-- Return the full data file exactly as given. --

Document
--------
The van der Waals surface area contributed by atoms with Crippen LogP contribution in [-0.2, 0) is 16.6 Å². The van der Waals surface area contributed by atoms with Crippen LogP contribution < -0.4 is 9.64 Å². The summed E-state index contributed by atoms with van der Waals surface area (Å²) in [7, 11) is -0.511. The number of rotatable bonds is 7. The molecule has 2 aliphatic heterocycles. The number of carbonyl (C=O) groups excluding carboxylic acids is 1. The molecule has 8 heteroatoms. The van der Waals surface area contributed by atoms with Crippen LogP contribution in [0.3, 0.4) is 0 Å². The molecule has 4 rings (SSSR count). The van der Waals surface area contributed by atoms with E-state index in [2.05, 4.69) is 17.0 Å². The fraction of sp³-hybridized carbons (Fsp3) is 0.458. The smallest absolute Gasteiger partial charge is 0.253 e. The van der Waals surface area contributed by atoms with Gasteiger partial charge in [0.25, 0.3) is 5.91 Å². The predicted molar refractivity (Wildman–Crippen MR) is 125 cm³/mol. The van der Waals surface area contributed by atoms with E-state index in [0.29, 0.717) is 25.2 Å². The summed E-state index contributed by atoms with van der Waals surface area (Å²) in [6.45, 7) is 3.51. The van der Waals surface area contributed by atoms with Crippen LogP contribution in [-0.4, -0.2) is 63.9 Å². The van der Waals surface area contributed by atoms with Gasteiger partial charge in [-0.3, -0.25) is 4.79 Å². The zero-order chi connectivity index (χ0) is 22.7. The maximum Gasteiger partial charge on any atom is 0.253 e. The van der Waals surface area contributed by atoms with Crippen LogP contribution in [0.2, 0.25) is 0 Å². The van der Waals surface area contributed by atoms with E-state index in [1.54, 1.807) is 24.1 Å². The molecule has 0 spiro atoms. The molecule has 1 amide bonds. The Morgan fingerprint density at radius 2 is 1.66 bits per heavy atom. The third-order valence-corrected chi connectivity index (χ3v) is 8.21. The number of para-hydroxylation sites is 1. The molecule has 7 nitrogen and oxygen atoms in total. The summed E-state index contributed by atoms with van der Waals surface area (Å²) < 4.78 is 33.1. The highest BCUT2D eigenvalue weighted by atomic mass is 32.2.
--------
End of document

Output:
The van der Waals surface area contributed by atoms with Crippen LogP contribution in [-0.2, 0) is 16.6 Å². The van der Waals surface area contributed by atoms with Crippen LogP contribution < -0.4 is 9.64 Å². The summed E-state index contributed by atoms with van der Waals surface area (Å²) in [7, 11) is -0.511. The number of rotatable bonds is 7. The molecule has 2 aliphatic heterocycles. The number of carbonyl (C=O) groups excluding carboxylic acids is 1. The molecule has 8 heteroatoms. The van der Waals surface area contributed by atoms with Crippen LogP contribution in [0.3, 0.4) is 0 Å². The molecule has 4 rings (SSSR count). The van der Waals surface area contributed by atoms with E-state index in [2.05, 4.69) is 17.0 Å². The fraction of sp³-hybridized carbons (Fsp3) is 0.458. The smallest absolute Gasteiger partial charge is 0.253 e. The van der Waals surface area contributed by atoms with Gasteiger partial charge in [0.25, 0.3) is 5.91 Å². The predicted molar refractivity (Wildman–Crippen MR) is 125 cm³/mol. The van der Waals surface area contributed by atoms with E-state index in [0.29, 0.717) is 25.2 Å². The summed E-state index contributed by atoms with van der Waals surface area (Å²) in [6.45, 7) is 3.51. The van der Waals surface area contributed by atoms with Crippen LogP contribution in [-0.4, -0.2) is 63.9 Å². The van der Waals surface area contributed by atoms with Gasteiger partial charge in [-0.3, -0.25) is 4.79 Å². The zero-order chi connectivity index (χ0) is 22.7. The maximum Gasteiger partial charge on any atom is 0.253 e. The van der Waals surface area contributed by atoms with Crippen LogP contribution in [0.2, 0.25) is 0 Å². The van der Waals surface area contributed by atoms with E-state index in [1.54, 1.807) is 24.1 Å². The molecule has 0 spiro atoms. The molecule has 1 amide bonds. The Morgan fingerprint density at radius 2 is 1.66 bits per heavy atom. The third-order valence-corrected chi connectivity index (χ3v) is 8.21. The number of para-hydroxylation sites is 1. The molecule has 7 nitrogen and oxygen atoms in total. The summed E-state index contributed by atoms with van der Waals surface area (Å²) < 4.78 is 33.1. The highest BCUT2D eigenvalue weighted by atomic mass is 32.2.